Print

Wolf plays defense on plagiarism

Published by James O'Toole on .

The Wolf campaign for governor acknowledged lifting passages from an industry report and including them in its campaign platform as rivals tried to leverage the incident to raise questions about his front-running candidacy.

A spokesman for the York businessman’s campaign said they had fired the staffer responsible for the plagiarism in its issues platform, dubbed, “A Fresh Start.’’ He said the campaign was conducting an internal review to determine if there were other instances of unattributed borrowings in the text of the platform, or in any other campaign materials. The campaign declined to identify the terminated staffer. The material in question involved fairly innocuous observations about the virtues of energy conservation.

In a statement, Mr. Wolf said, “I have directed the staff to make sure nothing like this ever happens again and have asked for a new process to be put in place to ensure it does not.’’

Mark Nicastre, a spokesman for the campaign said, “We collected great ideas from all different sources for the Fresh Start plan - the public sector, the private sector and not-for-profits. This plan specifically cites more than 20 references throughout the 46-page document to other studies and articles that served as some of the foundation to our plan. It was important to us to give credit where credit was due. The language that has been pointed out should never have appeared in the manner in which it did. We are putting processes in place to make sure this does not happen again. This was a mistake and we regret it.’’

The public contrition didn’t satisfy all of his rivals. A spokesman for the campaign of Rep. Allyson Schwartz, which first publicized the incident Thursday, demanded that Mr. Wolf return a campaign contribution from an executive of Johnson Controls, the energy firm whose reports were the source of the language grafted into the campaign document.

Join the conversation:

To report inappropriate comments, abuse and/or repeat offenders, please send an email to socialmedia@post-gazette.com and include a link to the article and a copy of the comment. Your report will be reviewed in a timely manner. Thank you.
Print

Richard Sestak R.I.P.

Published by James O'Toole on .

Early Returns sends its condolences to the Sestak family on the sad news of the death of Richard Sestak.  Mr. Sestak, 54, died of cancer.  He was the architect of the congressional victories of his brother, former Rep. Joe Sestak.  As his campaign manager, he overcame the clout of the state's Democratic establishment as his brother won the Democratic Senate nomination over former Sen. Arlen Specter in 2010.  Joe Sestak went on to lose the general election to Sen. Pat Toomey, but, against that year's overwhelming Republican tide, the race was a squeaker, with the retired admiral running ahead of Toomey until well into the evening.  Here's the obituary from the Inquirer.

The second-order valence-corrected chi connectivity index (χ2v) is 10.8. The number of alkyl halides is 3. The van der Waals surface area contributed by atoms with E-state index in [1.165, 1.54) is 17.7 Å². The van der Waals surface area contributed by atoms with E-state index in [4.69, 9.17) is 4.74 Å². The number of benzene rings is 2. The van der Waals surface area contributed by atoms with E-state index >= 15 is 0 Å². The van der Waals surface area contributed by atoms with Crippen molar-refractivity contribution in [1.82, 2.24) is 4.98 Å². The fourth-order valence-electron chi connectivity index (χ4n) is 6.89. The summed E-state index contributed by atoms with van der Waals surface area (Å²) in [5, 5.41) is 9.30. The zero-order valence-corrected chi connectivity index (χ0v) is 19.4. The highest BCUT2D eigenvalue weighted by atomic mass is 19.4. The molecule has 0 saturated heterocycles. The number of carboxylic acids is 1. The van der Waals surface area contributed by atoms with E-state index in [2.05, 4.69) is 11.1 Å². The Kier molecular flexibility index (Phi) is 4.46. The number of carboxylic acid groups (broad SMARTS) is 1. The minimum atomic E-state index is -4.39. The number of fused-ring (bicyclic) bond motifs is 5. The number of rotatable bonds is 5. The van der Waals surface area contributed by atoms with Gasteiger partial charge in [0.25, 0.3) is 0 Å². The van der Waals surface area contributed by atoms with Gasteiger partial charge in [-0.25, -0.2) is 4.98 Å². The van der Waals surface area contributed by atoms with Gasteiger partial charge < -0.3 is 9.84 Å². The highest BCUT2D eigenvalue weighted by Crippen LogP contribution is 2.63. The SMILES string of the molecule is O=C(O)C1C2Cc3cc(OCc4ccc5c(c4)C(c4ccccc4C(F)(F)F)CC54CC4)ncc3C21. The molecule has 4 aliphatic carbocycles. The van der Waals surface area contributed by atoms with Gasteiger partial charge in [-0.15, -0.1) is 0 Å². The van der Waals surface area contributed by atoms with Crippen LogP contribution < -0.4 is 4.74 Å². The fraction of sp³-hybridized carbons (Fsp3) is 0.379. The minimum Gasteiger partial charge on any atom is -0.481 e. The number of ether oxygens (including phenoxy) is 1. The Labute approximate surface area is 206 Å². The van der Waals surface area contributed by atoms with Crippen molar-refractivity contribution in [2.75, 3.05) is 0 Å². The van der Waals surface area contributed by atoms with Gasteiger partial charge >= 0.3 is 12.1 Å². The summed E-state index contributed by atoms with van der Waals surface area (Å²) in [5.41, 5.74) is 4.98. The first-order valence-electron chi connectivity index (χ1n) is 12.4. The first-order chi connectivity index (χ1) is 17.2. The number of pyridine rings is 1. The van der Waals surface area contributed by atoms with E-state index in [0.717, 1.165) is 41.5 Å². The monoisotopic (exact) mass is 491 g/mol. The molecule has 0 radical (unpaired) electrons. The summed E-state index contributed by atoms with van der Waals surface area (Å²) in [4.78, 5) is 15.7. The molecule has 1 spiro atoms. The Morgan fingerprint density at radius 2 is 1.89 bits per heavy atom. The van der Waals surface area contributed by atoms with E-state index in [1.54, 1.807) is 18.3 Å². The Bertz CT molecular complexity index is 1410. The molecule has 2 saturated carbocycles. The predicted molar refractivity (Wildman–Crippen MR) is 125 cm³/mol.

Join the conversation:

To report inappropriate comments, abuse and/or repeat offenders, please send an email to socialmedia@post-gazette.com and include a link to the article and a copy of the comment. Your report will be reviewed in a timely manner. Thank you.
Print

Perry on Politics: Dole returns

Published by James O'Toole on .

                                                    James M. Perry

Bob Dole has been touring Kansas these days on what he calls a "gratitude tour." Kansans have greeted him warmly, as if their favorite old grandpa had come to town.

 Make no mistake, though. Bob Dole, at 90 years of age, is one tough old bird.

Dole, for many years a Kansas senator and the losing candidate for president in 1996, grew up in Russell. a small Kansas prairie town where I discovered on a reporting trip that, slightly to my amazement,  they used recycled sewage to water the golf course. He was a tall, movie-star handsome young man, a star athlete at the local high school and a soda jerk at the local drug store.

He enlisted in the army in World War II and found himself a lieutenant and a platoon leader in the slightly elite 10th Mountain Division in Italy in April 1945. He and his platoon were pinned down by German gunfire near Castel d'Aiano not far from Bologna when shells tore into his right shoulder and right arm. Comrades shoved and rolled him to a foxhole and a medic gave him a huge shot of morphine and wrote the letter M on his forehead in his own blood to alert others they shouldn't give him any more.